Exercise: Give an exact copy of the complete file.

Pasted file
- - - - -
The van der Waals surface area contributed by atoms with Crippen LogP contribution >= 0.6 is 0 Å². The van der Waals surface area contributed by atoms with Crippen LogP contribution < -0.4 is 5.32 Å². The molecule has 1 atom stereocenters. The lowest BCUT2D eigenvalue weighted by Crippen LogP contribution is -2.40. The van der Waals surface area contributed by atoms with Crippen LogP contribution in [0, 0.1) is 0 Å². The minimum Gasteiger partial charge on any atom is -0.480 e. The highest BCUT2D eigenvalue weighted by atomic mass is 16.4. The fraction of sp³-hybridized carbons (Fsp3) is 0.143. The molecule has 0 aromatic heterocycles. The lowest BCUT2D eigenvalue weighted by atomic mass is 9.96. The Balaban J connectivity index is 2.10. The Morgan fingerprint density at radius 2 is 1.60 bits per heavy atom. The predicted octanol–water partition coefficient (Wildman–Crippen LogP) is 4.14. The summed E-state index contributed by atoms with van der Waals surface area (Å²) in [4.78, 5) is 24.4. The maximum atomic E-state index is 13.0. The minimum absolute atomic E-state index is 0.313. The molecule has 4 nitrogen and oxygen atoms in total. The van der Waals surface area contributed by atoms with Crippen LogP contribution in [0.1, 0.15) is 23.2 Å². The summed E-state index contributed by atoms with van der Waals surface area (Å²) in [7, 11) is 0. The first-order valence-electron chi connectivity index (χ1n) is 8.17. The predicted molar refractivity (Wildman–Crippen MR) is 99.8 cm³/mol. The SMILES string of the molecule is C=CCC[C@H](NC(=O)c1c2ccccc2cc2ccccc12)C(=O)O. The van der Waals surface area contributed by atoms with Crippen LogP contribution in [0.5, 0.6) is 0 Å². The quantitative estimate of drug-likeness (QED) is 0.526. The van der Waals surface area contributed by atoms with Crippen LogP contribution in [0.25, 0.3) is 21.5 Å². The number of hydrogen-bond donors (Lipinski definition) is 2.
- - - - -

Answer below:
The van der Waals surface area contributed by atoms with Crippen LogP contribution >= 0.6 is 0 Å². The van der Waals surface area contributed by atoms with Crippen LogP contribution < -0.4 is 5.32 Å². The molecule has 1 atom stereocenters. The lowest BCUT2D eigenvalue weighted by Crippen LogP contribution is -2.40. The van der Waals surface area contributed by atoms with Crippen LogP contribution in [0, 0.1) is 0 Å². The minimum Gasteiger partial charge on any atom is -0.480 e. The highest BCUT2D eigenvalue weighted by atomic mass is 16.4. The fraction of sp³-hybridized carbons (Fsp3) is 0.143. The molecule has 0 aromatic heterocycles. The lowest BCUT2D eigenvalue weighted by atomic mass is 9.96. The Balaban J connectivity index is 2.10. The Morgan fingerprint density at radius 2 is 1.60 bits per heavy atom. The predicted octanol–water partition coefficient (Wildman–Crippen LogP) is 4.14. The summed E-state index contributed by atoms with van der Waals surface area (Å²) in [4.78, 5) is 24.4. The maximum atomic E-state index is 13.0. The minimum absolute atomic E-state index is 0.313. The molecule has 4 nitrogen and oxygen atoms in total. The van der Waals surface area contributed by atoms with Crippen LogP contribution in [0.1, 0.15) is 23.2 Å². The summed E-state index contributed by atoms with van der Waals surface area (Å²) in [7, 11) is 0. The first-order valence-electron chi connectivity index (χ1n) is 8.17. The predicted molar refractivity (Wildman–Crippen MR) is 99.8 cm³/mol. The SMILES string of the molecule is C=CCC[C@H](NC(=O)c1c2ccccc2cc2ccccc12)C(=O)O. The van der Waals surface area contributed by atoms with Crippen LogP contribution in [0.5, 0.6) is 0 Å². The quantitative estimate of drug-likeness (QED) is 0.526. The van der Waals surface area contributed by atoms with Crippen LogP contribution in [0.25, 0.3) is 21.5 Å². The number of hydrogen-bond donors (Lipinski definition) is 2.